In part 1 of this blog I discussed the use of LinkedIn and discussion boards as resources for continuing professional education (CPD) and research dissemination. This post, examining blogging and Twitter, concludes the topic.
There are two obvious aspects to blogging: reading and writing.
Reading: There are literally thousands of blogs, both individual and community-based covering myriad topics, which are a great way to learn from others. There are several approaches to discovering blogs to follow. Two that I have found effective are:
- Following links from other social media sites eg links from tweets and LinkedIn forum discussions
- Reading from the blogging area in platforms like NOVICE.
I manage my blog reading through my RSS feed (I use Google Reader for my RSS but there are many other options). I’m perpetually behind in my reading but it’s always there for me to catch up when I get the chance.
Writing: Clearly I’m a fan of blogging. I find it a great vehicle to communicate ideas and make myself think deeply about a topic. It’s also made me begin a long overdue review of my writing style. Its virtues for academics have been extolled with greater eloquence than I can muster by many others including Steve Wheeler in his excellent blog.
Twitter has huge advantages for both CPD and research dissemination. Several people have commented to me recently that they find Twitter a little overwhelming and are uncertain about dipping their toes in. By the very nature of its brevity it does move quickly but there are tools to help manage the information flow, upon which I will elaborate in my next post.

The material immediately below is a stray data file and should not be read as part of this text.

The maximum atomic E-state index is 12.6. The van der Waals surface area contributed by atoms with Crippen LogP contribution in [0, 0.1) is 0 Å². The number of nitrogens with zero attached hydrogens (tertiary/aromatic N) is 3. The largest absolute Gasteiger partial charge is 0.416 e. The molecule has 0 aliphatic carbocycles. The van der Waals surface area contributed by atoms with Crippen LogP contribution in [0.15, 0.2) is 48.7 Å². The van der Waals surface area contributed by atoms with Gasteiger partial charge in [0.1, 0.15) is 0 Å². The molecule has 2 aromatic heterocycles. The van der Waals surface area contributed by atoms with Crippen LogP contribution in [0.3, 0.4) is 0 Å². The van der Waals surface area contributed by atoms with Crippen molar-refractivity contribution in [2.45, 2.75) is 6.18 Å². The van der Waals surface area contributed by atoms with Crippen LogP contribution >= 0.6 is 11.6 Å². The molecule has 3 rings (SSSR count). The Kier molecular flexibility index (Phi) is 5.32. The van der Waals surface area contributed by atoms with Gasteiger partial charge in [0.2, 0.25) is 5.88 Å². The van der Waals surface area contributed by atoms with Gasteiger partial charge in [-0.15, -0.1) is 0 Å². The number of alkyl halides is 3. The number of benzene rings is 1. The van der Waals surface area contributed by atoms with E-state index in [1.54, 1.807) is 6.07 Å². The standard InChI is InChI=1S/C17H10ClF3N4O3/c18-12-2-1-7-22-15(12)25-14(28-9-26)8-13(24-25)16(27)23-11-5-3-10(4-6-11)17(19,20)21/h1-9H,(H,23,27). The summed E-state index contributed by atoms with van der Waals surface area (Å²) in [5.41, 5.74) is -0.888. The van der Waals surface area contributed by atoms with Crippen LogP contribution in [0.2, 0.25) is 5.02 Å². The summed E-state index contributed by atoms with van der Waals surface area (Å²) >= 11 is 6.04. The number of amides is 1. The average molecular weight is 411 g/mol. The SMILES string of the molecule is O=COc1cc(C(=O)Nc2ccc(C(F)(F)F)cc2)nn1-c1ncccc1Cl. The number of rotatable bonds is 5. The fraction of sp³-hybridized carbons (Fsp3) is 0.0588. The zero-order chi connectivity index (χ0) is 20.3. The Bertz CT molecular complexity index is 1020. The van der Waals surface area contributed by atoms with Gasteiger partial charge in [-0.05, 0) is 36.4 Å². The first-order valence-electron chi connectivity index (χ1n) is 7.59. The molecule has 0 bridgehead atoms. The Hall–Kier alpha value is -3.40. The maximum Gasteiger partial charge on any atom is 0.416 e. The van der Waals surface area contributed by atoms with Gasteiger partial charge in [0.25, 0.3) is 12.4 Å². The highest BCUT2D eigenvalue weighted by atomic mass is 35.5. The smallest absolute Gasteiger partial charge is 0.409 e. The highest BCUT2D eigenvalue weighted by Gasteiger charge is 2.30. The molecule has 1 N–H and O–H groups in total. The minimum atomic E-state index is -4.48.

One of the keys to Twitter’s capacity for information spread is the inclusion of links, for example to blog posts or articles, in tweets. Many have written about the advantages of using Twitter, among them Jane Hart, who writes about it in the wide context of CPD for any profession, and the Guardian newspaper Higher Education Network in an article specifically focused on academic research and teaching.
As always with teaching and learning, showing is superior to telling. In this spirit I give the last word on this topic to Melissa Terras, an academic at University College London, who shows how the dissemination of her research changed when she began tweeting and blogging about it. QED.